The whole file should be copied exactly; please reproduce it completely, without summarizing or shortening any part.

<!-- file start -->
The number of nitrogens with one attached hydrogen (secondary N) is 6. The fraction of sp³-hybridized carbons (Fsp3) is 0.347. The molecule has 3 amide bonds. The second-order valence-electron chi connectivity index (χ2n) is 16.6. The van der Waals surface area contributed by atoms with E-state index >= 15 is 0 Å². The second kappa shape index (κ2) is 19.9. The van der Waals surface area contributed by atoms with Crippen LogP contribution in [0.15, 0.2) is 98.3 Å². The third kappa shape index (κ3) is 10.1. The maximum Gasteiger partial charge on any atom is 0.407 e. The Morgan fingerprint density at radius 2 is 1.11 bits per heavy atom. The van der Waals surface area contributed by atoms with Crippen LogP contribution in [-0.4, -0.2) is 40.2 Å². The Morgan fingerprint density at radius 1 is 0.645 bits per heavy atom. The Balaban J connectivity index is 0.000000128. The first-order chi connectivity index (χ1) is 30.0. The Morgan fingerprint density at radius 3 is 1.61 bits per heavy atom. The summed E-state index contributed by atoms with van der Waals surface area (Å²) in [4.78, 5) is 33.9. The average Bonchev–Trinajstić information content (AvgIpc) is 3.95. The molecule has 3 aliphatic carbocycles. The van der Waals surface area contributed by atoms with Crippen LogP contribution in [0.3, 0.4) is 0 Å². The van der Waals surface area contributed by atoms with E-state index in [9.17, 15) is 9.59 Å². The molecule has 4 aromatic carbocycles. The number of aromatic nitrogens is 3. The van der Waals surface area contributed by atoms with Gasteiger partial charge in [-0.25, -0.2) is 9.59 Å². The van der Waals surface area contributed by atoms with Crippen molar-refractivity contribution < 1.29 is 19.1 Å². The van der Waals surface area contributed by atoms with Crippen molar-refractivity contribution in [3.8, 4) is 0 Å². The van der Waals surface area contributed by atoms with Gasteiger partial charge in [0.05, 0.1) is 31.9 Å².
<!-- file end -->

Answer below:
The number of nitrogens with one attached hydrogen (secondary N) is 6. The fraction of sp³-hybridized carbons (Fsp3) is 0.347. The molecule has 3 amide bonds. The second-order valence-electron chi connectivity index (χ2n) is 16.6. The van der Waals surface area contributed by atoms with E-state index >= 15 is 0 Å². The second kappa shape index (κ2) is 19.9. The van der Waals surface area contributed by atoms with Crippen LogP contribution in [0.15, 0.2) is 98.3 Å². The third kappa shape index (κ3) is 10.1. The maximum Gasteiger partial charge on any atom is 0.407 e. The Morgan fingerprint density at radius 2 is 1.11 bits per heavy atom. The van der Waals surface area contributed by atoms with Crippen LogP contribution in [-0.4, -0.2) is 40.2 Å². The Morgan fingerprint density at radius 1 is 0.645 bits per heavy atom. The Balaban J connectivity index is 0.000000128. The first-order chi connectivity index (χ1) is 30.0. The Morgan fingerprint density at radius 3 is 1.61 bits per heavy atom. The summed E-state index contributed by atoms with van der Waals surface area (Å²) in [4.78, 5) is 33.9. The average Bonchev–Trinajstić information content (AvgIpc) is 3.95. The molecule has 3 aliphatic carbocycles. The van der Waals surface area contributed by atoms with Crippen LogP contribution in [0.3, 0.4) is 0 Å². The van der Waals surface area contributed by atoms with E-state index in [9.17, 15) is 9.59 Å². The molecule has 4 aromatic carbocycles. The number of aromatic nitrogens is 3. The van der Waals surface area contributed by atoms with Gasteiger partial charge in [-0.25, -0.2) is 9.59 Å². The van der Waals surface area contributed by atoms with Crippen molar-refractivity contribution < 1.29 is 19.1 Å². The van der Waals surface area contributed by atoms with Crippen molar-refractivity contribution in [3.8, 4) is 0 Å². The van der Waals surface area contributed by atoms with Gasteiger partial charge in [0.05, 0.1) is 31.9 Å².